Bush World Tour: Bombing Auschwitz
Now that doctors aren't using it anymore, "First do no harm" should really be a motto for heads of state, even elected ones. POTUS 43's visit to any furren country is always an occasion for hi-jinks which can run the gamut from amusing gaffe on to casual sexual harassment, then straight to casus belli. His recent visit to Israel left a rich vein for historians to mine, along with a bunch of very unimpressed Palestinians rolling their eyes and pantomiming self-abusive gestures.
I mentioned in a previous post that Bush was moved to say at the Israeli Holocaust Memorial, "We should have bombed Auschwitz." In this case he meant as a way to save lives, not to kill more condemned people, but this statement can cause some confusion given his enthusiasm for capital punishment, and a grandfather who funded the first eugenics center in the US (at Yale, 193x.) As a holographic trademark of all that is Bush, this one's hard to top. It's gangrene burlesque, and distills a whole lot of misguided, drunken, pathetic, fumbling, insane, violent ignorance down into just five words. We should have bombed Auschwitz. It's a nearly perfect representation, not just of Himself, but of the entire murderous Bush family.
Let's just say that his revanchist wish had been granted. Heck, throw in Sobibor. Bergen-Belsen. Dachau. Treblinka. Throw in the other 190 camps, too. True, I admit, concentration camp inmates would have had the privilege of dying cheerfully from the explosions and concussions of Freedom Bombs, knowing they were sent down by the good guys. But what else would have happened? Would the German guards have put up with it? "How dare zose Amis," they would have said in the ensuing movies, "zey haff no right to kill our prissoners. Vee vill show zem. Line ze Yuden uppen and shooten zem at once!!" Extreme? Unlikely? The reaction would've been right in line with the deadly farce and legal dada-isms of what Germans still refer to as "die Kah-tzet," the German proununciation of the letters KZ, short for "concentration place."
It is a matter of record that Jewish authorities asked the War Department to bomb the rail lines leading to Auschwitz, that the request was rejected, and that there has been a raging debate over the "whether or nots" ever since. George McGovern, once a bomber pilot based in Foggia, Italy, later said we should have bombed the gas chambers at Auschwitz to slow the killing. Holocaust docents consistently condemn Roosevelt for not bombing Auschwitz. To these good people and kind sentiments, I have a few respectful observations:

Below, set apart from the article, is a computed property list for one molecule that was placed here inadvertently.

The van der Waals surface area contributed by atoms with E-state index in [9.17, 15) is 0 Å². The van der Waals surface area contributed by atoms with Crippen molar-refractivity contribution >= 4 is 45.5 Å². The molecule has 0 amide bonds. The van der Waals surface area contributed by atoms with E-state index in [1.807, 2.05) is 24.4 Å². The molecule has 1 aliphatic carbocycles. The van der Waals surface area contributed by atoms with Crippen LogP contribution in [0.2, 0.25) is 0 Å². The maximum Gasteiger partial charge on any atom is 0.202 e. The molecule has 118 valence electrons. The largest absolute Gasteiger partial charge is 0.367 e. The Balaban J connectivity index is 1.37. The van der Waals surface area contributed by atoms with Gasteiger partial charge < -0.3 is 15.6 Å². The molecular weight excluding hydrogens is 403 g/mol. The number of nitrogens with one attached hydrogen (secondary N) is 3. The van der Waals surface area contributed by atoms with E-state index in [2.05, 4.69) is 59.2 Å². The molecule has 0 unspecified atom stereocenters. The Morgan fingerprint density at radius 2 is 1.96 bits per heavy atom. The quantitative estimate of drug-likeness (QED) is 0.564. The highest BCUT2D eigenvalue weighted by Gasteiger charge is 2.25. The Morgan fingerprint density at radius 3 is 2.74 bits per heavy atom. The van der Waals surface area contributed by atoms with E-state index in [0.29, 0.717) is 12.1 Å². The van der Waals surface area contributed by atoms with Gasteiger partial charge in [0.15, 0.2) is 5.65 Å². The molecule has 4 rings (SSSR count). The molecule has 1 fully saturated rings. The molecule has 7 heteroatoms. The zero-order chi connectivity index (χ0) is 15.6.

1) while I agree it would have been good symbology, how exactly would bombing the rail lines or the gas chambers have helped? Lives would not necessarily have been saved or prolonged.
2) the Auschwitz Protocols on which many assumptions are now based, were written by two escapees in 1944 who quoted rumors as fact, as is apparent from the report itself and from later contradicting statements. While the rumors may have been true, military operations, some history notwithstanding, are usually not launched on hearsay.
3) President Roosevelt, the Pope, and others did effectively intervene, diplomatically prevailing upon Admiral Horthy to stop the deportation of Hungarian Jews on July 9th, 1944. These parties used the Auschwitz Protocols to convince Horthy and his prime minister in their decision. Those who were saved surely appreciated these efforts more than bombs.
4) a serious investigation into the gas chambers leaves their existence, location, and extent of operation in doubt. While this doesn't absolve the Nazis of their super-abundant war crimes whatsoever, it shows they did not require gas chambers to kill millions of victims, a fact which calls bombing as a solution further into question.
The US should have done much more, much earlier to save European Jews from the Nazi regime. The book 'The Abandonment of the Jews' explains why it didn't happen, how they were turned away. By the time the question came to bombing concentration camps, it was far too late, and I suspect had they been bombed, the same voices might now be condemning the brutality and idiocy of the perpetrators. It simply wasn't practical at the time, and had it been attempted, the unintended consequences would likely have far outweighed the benefits. Even the statement "bomb Auschwitz" is, philosophically, an oxymoron.
In BushWorld, however, in the special place, all bombs hit their desired targets. Bombing concentration camps would not cut wires nor destroy fences, bombs would not scare people into running away to find cover, which would not result in temporary break-outs, which in turn would not mean a massive security risk, so all the inmates would not have to be shot upon contact. In BushWorld, the German high command would not be effervescing that the Allies were willing to take time out of their busy schedule of strategic bombing to go after propaganda targets. They would have been greatly distressed that we were saving their worker-Jews by bombing them, and they might have even sued for peace. The world would've stood in awe, the Russkies storming westward ho would've said, "Aww, the hell with it. Let's go home," and Eastern Europe wouldn't have gone commie. Because we can control everything with bombs. Like magic. Just the right amount of bombing will always do the trick.